On its part, the Northern State Governors’ Forum, NSGF, said the death of Dikko was a further depletion in the ranks of northern states’ leaders, which therefore, called for sober reflection and a time for the region and the nation to remain committed to building a leadership inspired by service. Babangida Aliyu, chairman of the forum and governor of Niger State, said in a statement issued by Israel Ebije, his press secretary, that the growing number of prominent Nigerians dying only suggests that the younger generation must step into the shoes of the departed leaders. Aliyu said the nation would sorely miss the late Dikko especially for his wealth of experience as a politician and which would have been a veritable resource for national discourse now that the country is passing through difficult times. “This is, indeed, another sad episode to the already challenging times Nigeria is passing through as a country. The death of Umaru Dikko and a few other prominent Nigerians in less than two months, is a reminder that the present generation of Nigerians must grow up mentally and morally with a collective objective towards a common developmental destination,” he said.
Bukola Saraki, a serving senator and former governor of Kwara State, in a condolence message issued in Ilorin on Tuesday, July 1, said in part: “I am deeply saddened by the news of the death of a renowned politician and elder statesman, Mr. Umaru Dikko. Umaru Dikko’s years of service and dedication to his father land will be remembered for years to come. He will be sorely missed by his family, friends and well-wishers.”
The late Dikko was one of the key actors of the Shehu Shagari administration between 1979 and 1983. He was the minister of transport and chairman, Presidential Task Force on Rice. As the chairman of the task force, he raised eyebrows when he said Nigerians were not eating from dustbins following criticisms of the harsh economic policies of the Shagari administration.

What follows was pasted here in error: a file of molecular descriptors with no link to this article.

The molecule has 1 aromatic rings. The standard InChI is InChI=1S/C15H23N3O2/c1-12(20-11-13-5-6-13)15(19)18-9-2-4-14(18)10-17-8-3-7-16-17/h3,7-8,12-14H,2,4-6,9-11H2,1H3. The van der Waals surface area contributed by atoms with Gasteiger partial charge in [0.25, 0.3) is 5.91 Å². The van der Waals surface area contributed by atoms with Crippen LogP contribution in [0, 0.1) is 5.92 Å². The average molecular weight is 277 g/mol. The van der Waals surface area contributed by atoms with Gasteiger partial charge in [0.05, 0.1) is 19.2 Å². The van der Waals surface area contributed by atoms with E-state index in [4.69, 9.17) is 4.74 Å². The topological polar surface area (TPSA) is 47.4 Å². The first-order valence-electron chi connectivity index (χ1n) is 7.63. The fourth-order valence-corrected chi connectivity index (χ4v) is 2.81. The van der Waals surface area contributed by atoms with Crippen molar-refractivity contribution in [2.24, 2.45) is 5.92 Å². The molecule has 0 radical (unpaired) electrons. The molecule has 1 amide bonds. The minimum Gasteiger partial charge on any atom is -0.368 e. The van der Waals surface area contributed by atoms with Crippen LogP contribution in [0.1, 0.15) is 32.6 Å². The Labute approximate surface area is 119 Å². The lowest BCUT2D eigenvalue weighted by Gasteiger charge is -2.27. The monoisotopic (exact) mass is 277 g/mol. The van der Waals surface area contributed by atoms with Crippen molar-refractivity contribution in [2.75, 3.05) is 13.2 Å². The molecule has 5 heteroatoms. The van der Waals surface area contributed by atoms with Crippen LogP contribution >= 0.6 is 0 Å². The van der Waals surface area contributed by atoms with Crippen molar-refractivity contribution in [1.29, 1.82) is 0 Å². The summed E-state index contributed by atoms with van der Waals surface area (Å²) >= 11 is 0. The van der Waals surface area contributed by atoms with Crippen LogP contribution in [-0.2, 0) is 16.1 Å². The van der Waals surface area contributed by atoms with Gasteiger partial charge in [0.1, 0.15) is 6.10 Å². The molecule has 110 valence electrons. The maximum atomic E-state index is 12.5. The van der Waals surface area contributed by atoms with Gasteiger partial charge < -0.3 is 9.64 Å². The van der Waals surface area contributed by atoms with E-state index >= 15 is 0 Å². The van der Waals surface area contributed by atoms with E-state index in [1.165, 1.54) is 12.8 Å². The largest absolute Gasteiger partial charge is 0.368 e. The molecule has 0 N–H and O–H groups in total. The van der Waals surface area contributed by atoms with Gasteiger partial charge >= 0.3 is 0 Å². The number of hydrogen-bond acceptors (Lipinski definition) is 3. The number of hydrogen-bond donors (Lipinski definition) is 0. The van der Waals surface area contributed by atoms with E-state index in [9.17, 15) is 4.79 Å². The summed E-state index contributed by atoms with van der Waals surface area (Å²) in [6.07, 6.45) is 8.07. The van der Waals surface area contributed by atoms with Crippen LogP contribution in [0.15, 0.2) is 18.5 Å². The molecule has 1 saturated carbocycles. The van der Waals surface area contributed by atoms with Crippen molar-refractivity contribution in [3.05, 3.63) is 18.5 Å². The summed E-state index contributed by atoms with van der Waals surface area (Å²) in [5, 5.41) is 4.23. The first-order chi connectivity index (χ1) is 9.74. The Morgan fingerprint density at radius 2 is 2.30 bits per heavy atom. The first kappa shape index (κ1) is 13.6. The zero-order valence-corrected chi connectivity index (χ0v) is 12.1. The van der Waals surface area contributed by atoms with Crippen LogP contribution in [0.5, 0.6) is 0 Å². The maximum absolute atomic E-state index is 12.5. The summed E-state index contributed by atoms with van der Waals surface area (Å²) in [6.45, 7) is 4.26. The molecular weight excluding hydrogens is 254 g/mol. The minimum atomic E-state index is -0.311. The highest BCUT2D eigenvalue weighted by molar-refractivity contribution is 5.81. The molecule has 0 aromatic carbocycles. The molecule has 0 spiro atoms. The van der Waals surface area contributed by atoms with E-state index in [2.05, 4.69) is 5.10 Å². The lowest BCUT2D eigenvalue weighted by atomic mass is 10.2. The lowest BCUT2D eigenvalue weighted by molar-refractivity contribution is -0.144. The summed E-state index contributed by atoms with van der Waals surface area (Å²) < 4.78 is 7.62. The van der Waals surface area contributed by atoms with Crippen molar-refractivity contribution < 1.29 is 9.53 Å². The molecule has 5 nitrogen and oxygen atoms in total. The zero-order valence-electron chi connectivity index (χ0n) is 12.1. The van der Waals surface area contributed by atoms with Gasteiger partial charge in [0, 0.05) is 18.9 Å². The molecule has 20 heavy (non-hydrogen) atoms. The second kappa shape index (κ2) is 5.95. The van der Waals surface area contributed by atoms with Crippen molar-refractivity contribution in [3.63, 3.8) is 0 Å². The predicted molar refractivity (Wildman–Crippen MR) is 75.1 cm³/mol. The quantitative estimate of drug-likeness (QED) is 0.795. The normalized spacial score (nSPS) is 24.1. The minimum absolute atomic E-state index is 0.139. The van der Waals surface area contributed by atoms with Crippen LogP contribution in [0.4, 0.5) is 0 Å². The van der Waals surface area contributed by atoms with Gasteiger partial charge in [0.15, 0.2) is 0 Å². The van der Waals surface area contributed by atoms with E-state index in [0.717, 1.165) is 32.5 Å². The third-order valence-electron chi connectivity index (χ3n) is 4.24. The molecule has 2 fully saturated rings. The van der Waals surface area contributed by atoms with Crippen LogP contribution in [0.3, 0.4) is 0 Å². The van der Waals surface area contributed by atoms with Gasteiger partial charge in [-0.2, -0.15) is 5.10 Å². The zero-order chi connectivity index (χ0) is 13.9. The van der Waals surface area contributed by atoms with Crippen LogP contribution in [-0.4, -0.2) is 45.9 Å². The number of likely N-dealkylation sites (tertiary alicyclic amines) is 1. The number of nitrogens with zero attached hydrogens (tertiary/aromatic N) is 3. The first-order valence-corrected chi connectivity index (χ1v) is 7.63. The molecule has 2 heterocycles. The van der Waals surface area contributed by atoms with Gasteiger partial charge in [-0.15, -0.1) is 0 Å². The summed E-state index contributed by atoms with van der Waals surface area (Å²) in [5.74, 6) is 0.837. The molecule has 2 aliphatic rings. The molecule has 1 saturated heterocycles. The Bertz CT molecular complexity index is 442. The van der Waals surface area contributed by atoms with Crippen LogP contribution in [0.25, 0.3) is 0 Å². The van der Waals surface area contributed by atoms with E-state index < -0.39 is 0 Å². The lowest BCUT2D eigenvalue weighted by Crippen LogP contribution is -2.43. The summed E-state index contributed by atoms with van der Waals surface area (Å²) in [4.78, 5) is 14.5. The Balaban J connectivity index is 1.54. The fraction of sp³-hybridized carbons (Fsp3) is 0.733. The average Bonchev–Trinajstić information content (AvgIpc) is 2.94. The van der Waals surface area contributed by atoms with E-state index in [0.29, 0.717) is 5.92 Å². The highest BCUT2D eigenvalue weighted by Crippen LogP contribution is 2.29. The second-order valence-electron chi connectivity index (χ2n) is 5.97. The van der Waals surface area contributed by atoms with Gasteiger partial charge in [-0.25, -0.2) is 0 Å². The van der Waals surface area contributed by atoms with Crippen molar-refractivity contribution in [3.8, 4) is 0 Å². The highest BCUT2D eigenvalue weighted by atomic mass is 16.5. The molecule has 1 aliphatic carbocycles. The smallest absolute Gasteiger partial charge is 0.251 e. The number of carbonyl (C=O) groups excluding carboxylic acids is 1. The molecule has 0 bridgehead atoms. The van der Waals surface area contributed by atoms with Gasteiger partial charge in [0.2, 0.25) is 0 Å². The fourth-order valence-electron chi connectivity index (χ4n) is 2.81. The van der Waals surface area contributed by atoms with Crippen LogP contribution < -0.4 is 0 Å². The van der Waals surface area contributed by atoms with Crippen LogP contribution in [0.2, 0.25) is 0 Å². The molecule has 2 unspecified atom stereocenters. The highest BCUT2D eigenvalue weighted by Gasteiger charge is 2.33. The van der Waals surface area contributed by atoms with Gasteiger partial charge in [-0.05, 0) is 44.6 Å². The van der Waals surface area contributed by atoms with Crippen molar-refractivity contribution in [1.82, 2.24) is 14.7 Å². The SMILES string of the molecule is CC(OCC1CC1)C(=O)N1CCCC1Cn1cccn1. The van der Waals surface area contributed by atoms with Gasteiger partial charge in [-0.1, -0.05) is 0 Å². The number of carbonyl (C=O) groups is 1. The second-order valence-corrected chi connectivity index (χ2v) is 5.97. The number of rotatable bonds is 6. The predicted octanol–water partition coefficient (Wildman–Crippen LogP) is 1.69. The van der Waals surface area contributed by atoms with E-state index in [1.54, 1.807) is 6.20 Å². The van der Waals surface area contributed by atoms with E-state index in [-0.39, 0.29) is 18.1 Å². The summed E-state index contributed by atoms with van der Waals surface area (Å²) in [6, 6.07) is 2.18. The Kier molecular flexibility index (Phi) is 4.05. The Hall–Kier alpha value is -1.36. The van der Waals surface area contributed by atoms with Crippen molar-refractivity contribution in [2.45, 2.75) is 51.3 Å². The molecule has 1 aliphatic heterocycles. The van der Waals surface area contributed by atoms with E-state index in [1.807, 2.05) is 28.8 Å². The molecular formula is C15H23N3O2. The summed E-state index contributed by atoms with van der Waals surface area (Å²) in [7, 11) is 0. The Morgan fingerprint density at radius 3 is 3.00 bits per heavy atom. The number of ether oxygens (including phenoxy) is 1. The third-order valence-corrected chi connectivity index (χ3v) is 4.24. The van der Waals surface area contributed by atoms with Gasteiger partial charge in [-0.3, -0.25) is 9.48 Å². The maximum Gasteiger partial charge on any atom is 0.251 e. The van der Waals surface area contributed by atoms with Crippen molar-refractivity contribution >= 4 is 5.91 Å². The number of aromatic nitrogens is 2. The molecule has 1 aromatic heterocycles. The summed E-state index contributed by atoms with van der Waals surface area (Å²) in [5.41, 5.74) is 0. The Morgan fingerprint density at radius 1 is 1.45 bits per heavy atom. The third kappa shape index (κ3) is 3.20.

Dikko would also be remembered for the failed attempt by the military administration of General Muhammadu Buhari to smuggle him back to Nigeria from Stansted Airport, London, in a crate to face corruption charges. Dikko and some other politicians had fled the country following the overthrow of the Shagari-led civilian government by the military. The botched attempt to kidnap Dikko on July 5, 1984, led to a major diplomatic row between Nigeria and the United Kingdom, which culminated in the expulsion, from Britain, of two members of the Nigerian High Commission in London, including the High Commissioner.
His journey to public life started in 1967, when he was appointed commissioner in the defunct North Central State of Nigeria. He was also secretary of a committee set up by the late General Hassan Katsina to unite northerners after the 1966 coup. At the inception of the Second Republic in 1979, Dikko was appointed the presidential campaign manager of Shagari, the candidate of the National Party of Nigeria, NPN. Dikko was a lawyer born in Wamba, Kaduna State. He is survived by two wives, 11 children and many grandchildren.